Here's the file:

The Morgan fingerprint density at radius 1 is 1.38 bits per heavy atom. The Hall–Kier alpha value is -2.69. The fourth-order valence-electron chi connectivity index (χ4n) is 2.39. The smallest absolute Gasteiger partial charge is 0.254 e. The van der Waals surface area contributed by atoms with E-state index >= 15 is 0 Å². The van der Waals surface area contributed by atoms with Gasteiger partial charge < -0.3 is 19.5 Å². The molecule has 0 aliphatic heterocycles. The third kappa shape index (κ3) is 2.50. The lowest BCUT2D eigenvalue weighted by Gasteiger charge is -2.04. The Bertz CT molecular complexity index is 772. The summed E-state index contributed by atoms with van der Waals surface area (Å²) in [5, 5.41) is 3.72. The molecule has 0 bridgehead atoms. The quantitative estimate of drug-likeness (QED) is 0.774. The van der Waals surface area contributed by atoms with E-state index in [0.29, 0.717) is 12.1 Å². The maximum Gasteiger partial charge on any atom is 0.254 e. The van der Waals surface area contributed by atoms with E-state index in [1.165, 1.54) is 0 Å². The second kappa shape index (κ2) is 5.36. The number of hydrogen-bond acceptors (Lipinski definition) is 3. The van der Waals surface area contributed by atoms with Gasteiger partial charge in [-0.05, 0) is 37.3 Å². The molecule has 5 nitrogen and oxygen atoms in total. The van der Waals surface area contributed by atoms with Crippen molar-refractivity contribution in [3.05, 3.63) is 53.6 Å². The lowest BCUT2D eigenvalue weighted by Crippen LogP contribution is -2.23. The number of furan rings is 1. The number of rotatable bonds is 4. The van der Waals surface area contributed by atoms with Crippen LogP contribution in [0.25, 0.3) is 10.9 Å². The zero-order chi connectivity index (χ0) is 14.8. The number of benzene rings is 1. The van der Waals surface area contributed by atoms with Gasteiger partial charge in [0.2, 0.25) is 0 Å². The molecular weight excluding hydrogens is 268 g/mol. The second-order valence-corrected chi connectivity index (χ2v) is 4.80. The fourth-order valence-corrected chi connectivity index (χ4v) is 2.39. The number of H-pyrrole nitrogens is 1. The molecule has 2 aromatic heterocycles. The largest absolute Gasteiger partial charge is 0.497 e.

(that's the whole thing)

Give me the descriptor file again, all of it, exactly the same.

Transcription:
The Morgan fingerprint density at radius 1 is 1.38 bits per heavy atom. The Hall–Kier alpha value is -2.69. The fourth-order valence-electron chi connectivity index (χ4n) is 2.39. The smallest absolute Gasteiger partial charge is 0.254 e. The van der Waals surface area contributed by atoms with E-state index >= 15 is 0 Å². The van der Waals surface area contributed by atoms with Gasteiger partial charge < -0.3 is 19.5 Å². The molecule has 0 aliphatic heterocycles. The third kappa shape index (κ3) is 2.50. The lowest BCUT2D eigenvalue weighted by Gasteiger charge is -2.04. The Bertz CT molecular complexity index is 772. The summed E-state index contributed by atoms with van der Waals surface area (Å²) in [5, 5.41) is 3.72. The molecule has 0 bridgehead atoms. The quantitative estimate of drug-likeness (QED) is 0.774. The van der Waals surface area contributed by atoms with E-state index in [0.29, 0.717) is 12.1 Å². The maximum Gasteiger partial charge on any atom is 0.254 e. The van der Waals surface area contributed by atoms with E-state index in [1.165, 1.54) is 0 Å². The second kappa shape index (κ2) is 5.36. The number of hydrogen-bond acceptors (Lipinski definition) is 3. The van der Waals surface area contributed by atoms with Gasteiger partial charge in [-0.05, 0) is 37.3 Å². The molecule has 5 nitrogen and oxygen atoms in total. The van der Waals surface area contributed by atoms with Crippen molar-refractivity contribution in [3.05, 3.63) is 53.6 Å². The lowest BCUT2D eigenvalue weighted by Crippen LogP contribution is -2.23. The number of furan rings is 1. The number of rotatable bonds is 4. The van der Waals surface area contributed by atoms with Crippen LogP contribution in [0.25, 0.3) is 10.9 Å². The zero-order chi connectivity index (χ0) is 14.8. The number of benzene rings is 1. The van der Waals surface area contributed by atoms with Gasteiger partial charge in [0.2, 0.25) is 0 Å². The molecular weight excluding hydrogens is 268 g/mol. The second-order valence-corrected chi connectivity index (χ2v) is 4.80. The fourth-order valence-corrected chi connectivity index (χ4v) is 2.39. The number of H-pyrrole nitrogens is 1. The molecule has 2 aromatic heterocycles. The largest absolute Gasteiger partial charge is 0.497 e.